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More Seniors See Homes As Retirement Fund: Study

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An increasing number of seniors may be thinking about using use their homes to finance their retirement.

Only 25% of seniors ages 62 to 75 now say it is “very likely” or “somewhat likely” that they will pass their homes on to heirs, down from 42% in 2006, according to Financial Freedom, a subsidiary of IndyMac Bank F.S.B., Irvine, Cal., that sells reverse mortgages.

About 12% of survey participants said they already plan to sell their home to fund their retirement, and 38% said they would sell for that purpose if they had limited financial choices. Another 13% said they would use a reverse mortgage or other arrangement to use a portion of their home equity.

The researchers also asked about specific strategies for paying for retirement.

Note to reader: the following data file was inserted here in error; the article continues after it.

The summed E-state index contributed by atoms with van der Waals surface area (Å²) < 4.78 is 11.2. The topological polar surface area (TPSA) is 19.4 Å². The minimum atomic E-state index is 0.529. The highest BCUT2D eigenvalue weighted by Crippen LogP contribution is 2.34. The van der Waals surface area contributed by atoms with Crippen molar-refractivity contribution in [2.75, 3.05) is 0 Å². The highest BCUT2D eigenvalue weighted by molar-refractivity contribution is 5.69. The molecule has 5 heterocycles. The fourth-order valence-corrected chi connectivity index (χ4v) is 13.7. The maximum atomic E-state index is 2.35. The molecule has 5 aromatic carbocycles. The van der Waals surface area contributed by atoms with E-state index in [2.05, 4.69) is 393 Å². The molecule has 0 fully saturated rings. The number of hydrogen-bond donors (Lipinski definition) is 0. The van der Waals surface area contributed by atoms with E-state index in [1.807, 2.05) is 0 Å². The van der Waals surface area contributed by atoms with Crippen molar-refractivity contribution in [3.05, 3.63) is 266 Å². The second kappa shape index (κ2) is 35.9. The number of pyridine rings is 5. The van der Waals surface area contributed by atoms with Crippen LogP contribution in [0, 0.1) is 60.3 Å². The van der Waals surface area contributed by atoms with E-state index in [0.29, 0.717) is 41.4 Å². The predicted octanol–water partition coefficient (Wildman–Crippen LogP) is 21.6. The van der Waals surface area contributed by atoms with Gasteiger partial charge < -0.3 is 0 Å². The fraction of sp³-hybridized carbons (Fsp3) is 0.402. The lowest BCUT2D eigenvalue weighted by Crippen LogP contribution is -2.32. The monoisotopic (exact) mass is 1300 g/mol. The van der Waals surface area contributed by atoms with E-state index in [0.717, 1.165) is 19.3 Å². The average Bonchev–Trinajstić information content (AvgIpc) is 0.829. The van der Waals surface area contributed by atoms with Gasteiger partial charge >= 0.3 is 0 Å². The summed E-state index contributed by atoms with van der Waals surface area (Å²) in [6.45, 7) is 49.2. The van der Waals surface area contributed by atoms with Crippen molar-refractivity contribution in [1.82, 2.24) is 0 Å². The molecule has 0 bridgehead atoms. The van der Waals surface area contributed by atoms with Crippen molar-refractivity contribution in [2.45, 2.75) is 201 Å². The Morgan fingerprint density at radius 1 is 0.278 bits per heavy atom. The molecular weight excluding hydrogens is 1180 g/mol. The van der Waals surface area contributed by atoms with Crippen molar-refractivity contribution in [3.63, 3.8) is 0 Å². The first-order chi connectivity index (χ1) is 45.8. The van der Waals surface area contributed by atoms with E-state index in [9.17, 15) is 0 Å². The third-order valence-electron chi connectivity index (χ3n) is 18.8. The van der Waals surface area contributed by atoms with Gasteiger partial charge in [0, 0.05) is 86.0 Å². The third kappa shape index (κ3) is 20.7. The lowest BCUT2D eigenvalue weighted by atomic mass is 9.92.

About 33% of the survey participants said they work part-time, and 4% said they would work full-time.

Roughly 14% said they would sell their home and move into a smaller one; 9% said they would sell their belongings; and 6% said they would take out a reverse mortgage.

Although many seniors said they wanted to avoid retiring in debt, 27% expect to have debt in retirement and 40% expect to have mortgage debt.

Researchers found that 59% of the seniors surveyed have more than $15,000 in non-mortgage debt, and 12% have more than $100,000 in non-mortgage debt.

About 17% of the seniors who have non-mortgage debt never expect to pay off the debt, the Financial Freedom researchers report.